Revolutionary travails transform Norman Bethune

Dr Norman Bethune in 1922 Photo: wikipedia

“Comrade Bethune’s spirit, his utter devotion to others without any thought of self, was reflected in his great sense of responsibility in his work and his great warm-heartedness toward all comrades and the people.”
 

This is an excerpt from an essay entitled “In Memory of Norman Bethune” written by Chairman Mao Zedong in December 21, 1939.
 

Months before, the Canadian surgeon cut his finger while operating on a Chinese soldier in the battlefield during the War of Resistance against Japan (1937-45). His condition deteriorated and later succumbed to blood poisoning.

A statue of Norman Bethune at Tang County in Hebei Province Photo: wikipedia.org

Norman Bethune (1890-1939)

Born on March 4, 1890 in Gravenhurst, Ontario,Canada

In 1914, he suspended his medical studies and joined the Canadian Army to serve as a stretcher-bearer in France during World War I. He received his M.D. in 1916.

In 1923, he married Frances Penny.

In 1935, he became a committed communist and joined the Communist Party of Canada.

Shortly after the outbreak of the Spanish Civil War in 1936, Bethune went to Spain to offer his services to the government forces.

In January 1938, Bethune travelled to Yan'an of Shaanxi province in China where he joined the Chinese Communists led by Mao Zedong in the War of Resistance against the Japanese invaders.

Died on November 12, 1939 (aged 49) in Tang County, Hebei Province, China

白求恩 (Bethune in Chinese) is a household name all over China and is synonymous with Canada to Chinese people. The Norman Bethune Medal is the highest medical honor in China, recognizing an individual’s outstanding contributions, heroic spirit and great humanitarianism in the medical field.
 

Bethune is buried in the Revolutionary Martyrs’ Cemetery in Hebei Province, ensconced in a tomb and memorial hall for his internationalism and humanitarianism. The prestige he enjoyed equals to ancient emperors and contemporary members of the Politburo of the Communist Party of China.

The other side of Bethune
 

Canadian historian Roderick Stewart and his wife Sharon Stewart published their book -- Phoenix: The Life of Norman Bethune -- in 2011 after 10 years’ field trips and research on the Canadian physician.

“I know Bethune possessed a lofty position in Chinese people’s heart. We didn’t create a hero nor disfigure a hero. What we did was to tell a story of a charismatic man,” said Roderick who began studying Bethune since 1968.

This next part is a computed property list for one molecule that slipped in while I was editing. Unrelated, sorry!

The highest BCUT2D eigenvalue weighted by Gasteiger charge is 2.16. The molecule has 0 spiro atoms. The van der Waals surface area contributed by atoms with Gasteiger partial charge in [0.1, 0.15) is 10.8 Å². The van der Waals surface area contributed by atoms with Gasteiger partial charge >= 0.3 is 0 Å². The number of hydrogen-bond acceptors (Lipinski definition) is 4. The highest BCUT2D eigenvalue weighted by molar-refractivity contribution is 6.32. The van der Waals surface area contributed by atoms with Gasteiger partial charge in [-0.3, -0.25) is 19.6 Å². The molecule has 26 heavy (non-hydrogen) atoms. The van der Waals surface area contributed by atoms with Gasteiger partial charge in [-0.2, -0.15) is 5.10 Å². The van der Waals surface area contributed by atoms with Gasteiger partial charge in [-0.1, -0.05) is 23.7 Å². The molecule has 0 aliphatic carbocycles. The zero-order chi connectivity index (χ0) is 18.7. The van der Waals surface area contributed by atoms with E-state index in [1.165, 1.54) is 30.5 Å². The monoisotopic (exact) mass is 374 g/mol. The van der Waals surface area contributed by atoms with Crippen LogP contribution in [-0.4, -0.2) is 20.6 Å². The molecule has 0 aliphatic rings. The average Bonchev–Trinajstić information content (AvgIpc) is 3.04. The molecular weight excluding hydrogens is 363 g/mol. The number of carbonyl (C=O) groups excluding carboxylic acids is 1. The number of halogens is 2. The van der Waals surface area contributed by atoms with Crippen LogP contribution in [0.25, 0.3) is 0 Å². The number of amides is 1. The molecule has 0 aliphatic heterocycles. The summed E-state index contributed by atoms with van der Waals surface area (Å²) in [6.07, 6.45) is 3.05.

Recklessly, Bethune followed his heart to convert to the Communist Party of Canada, which was illegal in Canada in the 1920s. This commitment took him to the Spanish Civil War in 1936, where he organized a mobile blood transfusion service, the first of its kind, to operate on a 1000 km front and saved far more lives than any other services, said the author.

“However, he was forced back by the Spanish government to Canada because of womanizing, boozing and recalcitrance,” he said.

Bethune married an extremely beautiful Scottish woman whom, when he later contracted tuberculosis and believed himself to be at death’s door, he persuaded to divorce him and return to Scotland. He later recovered and begged her to remarry him, which she hesitatingly did in 1929. Ante-climactically, the marriage broke up two or three years later.

“I’m trying to tell the truth as people only see one side of Bethune who is a super hero in China. Actually, China offered the best opportunity for the high-spirited medic to rebound from his lowest ebb (after Spanish Civil War) and write himself in history,” said Roderick.

Norman Bethune (right) operates in a field hopsital in Oct 1939 in China, 9 miles from the frontlines. Photo: wikimedia

In a retrospect on the gutsy communist at Peking University, we learned of a man more of flesh and blood, who is different from the portrayal in the primary school textbooks.

Bethune was ill-tempered, violent, wrong-headed, inquisitive and alcoholic.

He was not picky about food and clothes but could not live without cigarettes. He was unwilling to treat Japanese captives.

He refused a blind date with a Chinese woman, which was set up by a Chinese senior official, simply because of language and cultural barrier.

The doctor was meticulous about disinfection and surgical instruments. He would be abusive if nurses dozed off on duty or complained of the dirty work.

No surgical gloves, no bandages. He was shocked at a battleground clinic, which was more like a makeshift shelter in the frontline where shrapnel wounded soldiers were treated.

Norman Bethune's (left) mobile medical team in China included 18 members. The white horse, captured from the Japanese, was a gift. Photo: Canadian Encyclopedia

Two years of grueling work in the Shanxi-Hebei border region with the Communist Party of China’s 8th Route Army took the edge off him and turned him into a tireless and inventive surgeon, teacher and publicist, and he adopted the communist cause and the Chinese people as his own. 

He was elected the No.1 Foreign Friend of China in 2009 by Internet users in a poll organized by the China Radio International, Chinese People’s Association for Friendship with Foreign Countries and the State Administration of Foreign Experts Affairs.

According to the poll, the top 10 foreign friends of China include American journalist Edgar Snow (斯诺), Jewish Chinese war reporter Israel Epstein (爱泼斯坦) and former president of the International Olympic Committee Juan Antonio Samaranch (萨马兰奇).

“We must all learn the spirit of absolute selflessness from him. With this spirit everyone can be very useful for the people. A man’s ability may be great or small, but if he has this spirit, then he is already noble-minded and pure, a man of moral integrity and above vulgar interests, a man who is of value to the people,” Chairman Mao wrote in the essay.


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